Exercise has always been touted as an effective way of managing stress. It helps to reduce our sensitivity to stress as well as serving as a cushion for the negative emotional impacts of significant life events.
Researchers have reported that those who exercise regularly are less impacted by these life stressors than those who don’t. In addition, students that reported participation in regular exercise also reported feeling less stress, depression, and anxiety.
5. Exercise and Eating Disorders
Over the years, there has been much debate among helping professionals as to the effectiveness and safety of introducing exercise to those suffering with eating disorders like anorexia. With exercise being used as a tool for extreme weight loss, why would counselors introduce this tool into the treatment and rehabilitation of clients?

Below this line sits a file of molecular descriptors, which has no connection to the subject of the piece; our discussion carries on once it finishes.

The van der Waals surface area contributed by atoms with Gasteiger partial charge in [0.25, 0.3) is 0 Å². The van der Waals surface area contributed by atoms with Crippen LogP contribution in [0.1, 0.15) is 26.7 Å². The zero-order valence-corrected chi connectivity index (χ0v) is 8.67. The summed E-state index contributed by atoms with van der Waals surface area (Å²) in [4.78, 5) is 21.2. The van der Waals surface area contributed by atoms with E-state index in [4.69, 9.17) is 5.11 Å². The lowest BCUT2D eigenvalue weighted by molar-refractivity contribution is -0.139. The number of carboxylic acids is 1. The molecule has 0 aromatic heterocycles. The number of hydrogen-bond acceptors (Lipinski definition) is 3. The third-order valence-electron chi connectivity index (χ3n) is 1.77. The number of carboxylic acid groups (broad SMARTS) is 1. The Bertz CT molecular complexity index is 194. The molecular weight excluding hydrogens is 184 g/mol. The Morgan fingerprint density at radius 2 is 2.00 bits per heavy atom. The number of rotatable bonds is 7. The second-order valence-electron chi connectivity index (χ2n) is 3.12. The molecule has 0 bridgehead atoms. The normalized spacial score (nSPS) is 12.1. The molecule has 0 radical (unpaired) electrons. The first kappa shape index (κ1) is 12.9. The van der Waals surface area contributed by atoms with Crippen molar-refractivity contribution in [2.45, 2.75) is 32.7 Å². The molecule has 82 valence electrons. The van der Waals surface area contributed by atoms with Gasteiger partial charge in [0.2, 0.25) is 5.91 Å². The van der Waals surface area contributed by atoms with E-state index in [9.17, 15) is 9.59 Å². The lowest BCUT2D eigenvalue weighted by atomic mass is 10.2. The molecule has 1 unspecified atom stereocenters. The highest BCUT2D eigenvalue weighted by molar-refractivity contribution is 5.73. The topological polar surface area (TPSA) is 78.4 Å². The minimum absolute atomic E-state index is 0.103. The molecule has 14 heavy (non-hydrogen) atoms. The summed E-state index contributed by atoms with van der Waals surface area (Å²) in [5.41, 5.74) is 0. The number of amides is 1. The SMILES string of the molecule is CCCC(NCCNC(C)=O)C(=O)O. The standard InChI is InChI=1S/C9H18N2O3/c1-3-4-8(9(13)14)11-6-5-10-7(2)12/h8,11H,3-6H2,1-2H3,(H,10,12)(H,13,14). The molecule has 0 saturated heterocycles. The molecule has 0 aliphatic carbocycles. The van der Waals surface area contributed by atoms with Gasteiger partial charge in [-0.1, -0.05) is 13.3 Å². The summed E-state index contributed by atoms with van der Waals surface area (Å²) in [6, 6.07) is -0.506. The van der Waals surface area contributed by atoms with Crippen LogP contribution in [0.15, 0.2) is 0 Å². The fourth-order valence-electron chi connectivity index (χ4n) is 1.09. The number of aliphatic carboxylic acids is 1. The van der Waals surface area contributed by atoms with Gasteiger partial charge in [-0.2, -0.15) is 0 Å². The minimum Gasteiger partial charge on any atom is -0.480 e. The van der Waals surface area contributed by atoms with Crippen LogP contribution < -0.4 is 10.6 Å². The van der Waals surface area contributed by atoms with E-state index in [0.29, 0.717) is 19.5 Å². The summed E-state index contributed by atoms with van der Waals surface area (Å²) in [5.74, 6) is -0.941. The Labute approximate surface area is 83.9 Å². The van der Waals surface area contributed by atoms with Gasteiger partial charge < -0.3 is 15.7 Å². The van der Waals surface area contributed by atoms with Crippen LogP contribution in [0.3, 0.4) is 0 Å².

A study published in 2002 in the journal of Medicine and Science in Sports and Exercise, found that applying exercise therapy to the treatment of eating disorders was more effective than cognitive behavioral therapy (CBT). Results included a reduction in the motivation for thinness, a reduction in binging and purging behavior, and an increase in body satisfaction among clients.